The third thing we notice about these introductory verses is the missionary mandate. We find it in verses 7 and 8.
The disciples who were with Jesus in the days between His resurrection and ascension still had old-fashioned ideas, and one of these, as we know from the Gospels, was that the Kingdom of God was going to be established by political, earthly power. Their idea of the Messiah was a soldier like Judas Maccabeus (Judas the Hammer), who was going to be strong enough to drive out any occupying military forces. In these days, the land was occupied by Romans. So they were looking for a Messiah who would expel the Romans and set up the earthly kingdom of David.
They expected to reign with him in this kingdom. On one occasion, the mother of James and John approached Jesus and said, “Grant that one of these two sons of mine may sit at your right and the other at your left in your kingdom” (Matt. 20:21). She was not thinking of a kingdom in some far-off future day. She thought that Jesus was going to establish his kingdom on earth right then by political means.
Even here, after the resurrection, the disciples had these warped ideas. John Stott notes, “The verb restore shows that they were expecting a political and territorial kingdom; the noun Israel that they were expecting a national kingdom; and the adverbial clause at this time that they were expecting its immediate establishment.”1
We find them saying something like this: “Lord, we have waited a long time. We have waited through the three long years of your ministry. You obviously considered those three long years to be important. We’re not sure that they were as important as all that. We wish you had gotten the kingdom going a lot sooner. But we were patient because, after all, you are the Lord, and we are only disciples. And, of course, we went through that whole nasty business of the crucifixion when you were rejected and killed. Then we experienced the resurrection, and we’re sure you had your purpose in that, too. But enough is enough! Let’s get down to the thing that really matters. Are you at this time—now, at last, after all this waiting on our part—going to restore the kingdom?”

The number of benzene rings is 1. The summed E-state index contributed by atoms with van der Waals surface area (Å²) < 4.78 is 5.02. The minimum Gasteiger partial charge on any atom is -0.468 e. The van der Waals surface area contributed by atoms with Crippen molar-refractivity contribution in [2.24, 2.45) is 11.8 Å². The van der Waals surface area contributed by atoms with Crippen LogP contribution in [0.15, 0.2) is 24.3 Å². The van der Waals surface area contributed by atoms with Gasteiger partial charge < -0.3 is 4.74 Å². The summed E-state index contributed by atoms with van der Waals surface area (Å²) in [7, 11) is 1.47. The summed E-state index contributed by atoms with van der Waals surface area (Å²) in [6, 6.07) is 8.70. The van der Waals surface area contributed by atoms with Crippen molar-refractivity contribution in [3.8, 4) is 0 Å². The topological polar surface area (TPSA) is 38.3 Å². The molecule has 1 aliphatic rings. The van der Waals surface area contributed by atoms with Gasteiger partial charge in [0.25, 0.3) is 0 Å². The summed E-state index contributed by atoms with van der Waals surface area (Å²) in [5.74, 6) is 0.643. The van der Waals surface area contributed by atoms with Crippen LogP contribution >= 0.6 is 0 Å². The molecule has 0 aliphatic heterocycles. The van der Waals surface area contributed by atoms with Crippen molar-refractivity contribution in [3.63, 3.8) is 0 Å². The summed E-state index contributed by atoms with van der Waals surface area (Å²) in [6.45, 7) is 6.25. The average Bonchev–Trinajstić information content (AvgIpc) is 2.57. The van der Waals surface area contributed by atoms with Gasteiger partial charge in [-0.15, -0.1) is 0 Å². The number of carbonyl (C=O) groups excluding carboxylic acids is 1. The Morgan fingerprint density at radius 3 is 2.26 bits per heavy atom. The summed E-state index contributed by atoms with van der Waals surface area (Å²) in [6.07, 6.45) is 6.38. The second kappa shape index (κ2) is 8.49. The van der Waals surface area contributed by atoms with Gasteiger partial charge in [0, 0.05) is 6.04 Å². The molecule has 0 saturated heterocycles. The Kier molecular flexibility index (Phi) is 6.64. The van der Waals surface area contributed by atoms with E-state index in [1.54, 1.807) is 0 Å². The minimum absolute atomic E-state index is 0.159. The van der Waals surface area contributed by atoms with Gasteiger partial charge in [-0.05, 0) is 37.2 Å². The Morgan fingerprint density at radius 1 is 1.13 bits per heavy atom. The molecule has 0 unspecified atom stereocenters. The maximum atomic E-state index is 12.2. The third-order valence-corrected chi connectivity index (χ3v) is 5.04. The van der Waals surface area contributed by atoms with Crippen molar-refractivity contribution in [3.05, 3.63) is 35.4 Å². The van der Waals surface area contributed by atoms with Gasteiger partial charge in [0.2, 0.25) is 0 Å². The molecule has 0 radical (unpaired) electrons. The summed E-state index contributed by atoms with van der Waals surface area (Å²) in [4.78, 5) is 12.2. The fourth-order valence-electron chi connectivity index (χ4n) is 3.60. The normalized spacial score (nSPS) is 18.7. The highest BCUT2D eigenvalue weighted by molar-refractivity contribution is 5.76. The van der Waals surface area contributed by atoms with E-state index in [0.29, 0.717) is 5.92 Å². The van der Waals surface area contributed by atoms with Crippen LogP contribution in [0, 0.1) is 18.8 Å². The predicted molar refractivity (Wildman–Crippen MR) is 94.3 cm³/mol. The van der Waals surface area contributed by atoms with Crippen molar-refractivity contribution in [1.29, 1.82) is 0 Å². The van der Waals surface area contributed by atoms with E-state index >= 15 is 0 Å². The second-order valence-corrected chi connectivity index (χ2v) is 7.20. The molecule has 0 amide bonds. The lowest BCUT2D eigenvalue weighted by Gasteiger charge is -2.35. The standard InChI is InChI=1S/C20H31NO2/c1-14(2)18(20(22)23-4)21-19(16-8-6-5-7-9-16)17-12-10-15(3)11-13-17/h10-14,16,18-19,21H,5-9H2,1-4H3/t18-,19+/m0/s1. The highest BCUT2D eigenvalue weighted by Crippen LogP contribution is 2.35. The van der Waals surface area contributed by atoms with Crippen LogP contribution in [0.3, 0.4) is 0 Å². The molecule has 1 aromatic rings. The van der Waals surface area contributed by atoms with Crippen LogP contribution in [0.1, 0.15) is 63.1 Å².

Jesus answered, “It is not your business to know when I am going to set up my kingdom. Your job is to be my witnesses in the world. And that is what you will be. You are going to receive power when the Holy Spirit comes upon you, and you will be my witnesses in Jerusalem, in all Judea and Samaria, and to the ends of the world.”
Believers in Christ have always been faced with two great temptations where this assignment is concerned. One is the temptation to idleness, to say, “Well, Jesus has saved me, my wife (or husband) and my children. I have a nice church. Everything is comfortable. I think I’ll just sit around and wait for Jesus to come back. When we meet on Sunday mornings, we’ll say to ourselves, ‘Lord, are you at this time going to restore the kingdom?’ We’ll be patient. We’ll wait.”
Jesus says to a church as inactive as that, “You are to be filled with the Holy Spirit, and when you are filled with the Holy Spirit you are to go out and witness to me in all the earth.” The church that is not doing that is not obeying its Lord.
The second temptation is the one the disciples were already caught up in. It is the temptation to think that we are to do the Lord’s work in the world’s way. We are to establish the kingdom politically—by law, by getting Christians into high positions in government, and by imposing our vision of society upon the world.
Of course, there is a proper place for a political and legal expression of the Christian world and life view. Christians should seek a proper public expression of their beliefs. But they must not suppose that they can bring in the Kingdom of God by imposing their views upon others. Moral reform will not come by political power or power tactics. Only the Holy Spirit can take the Gospel to the hearts and minds of men and women and change them into disciples of the Lord.
1John R. W. Stott, The Message of Acts: To the Ends of the Earth (Leicester, England: InterVarsity, 1960), 41.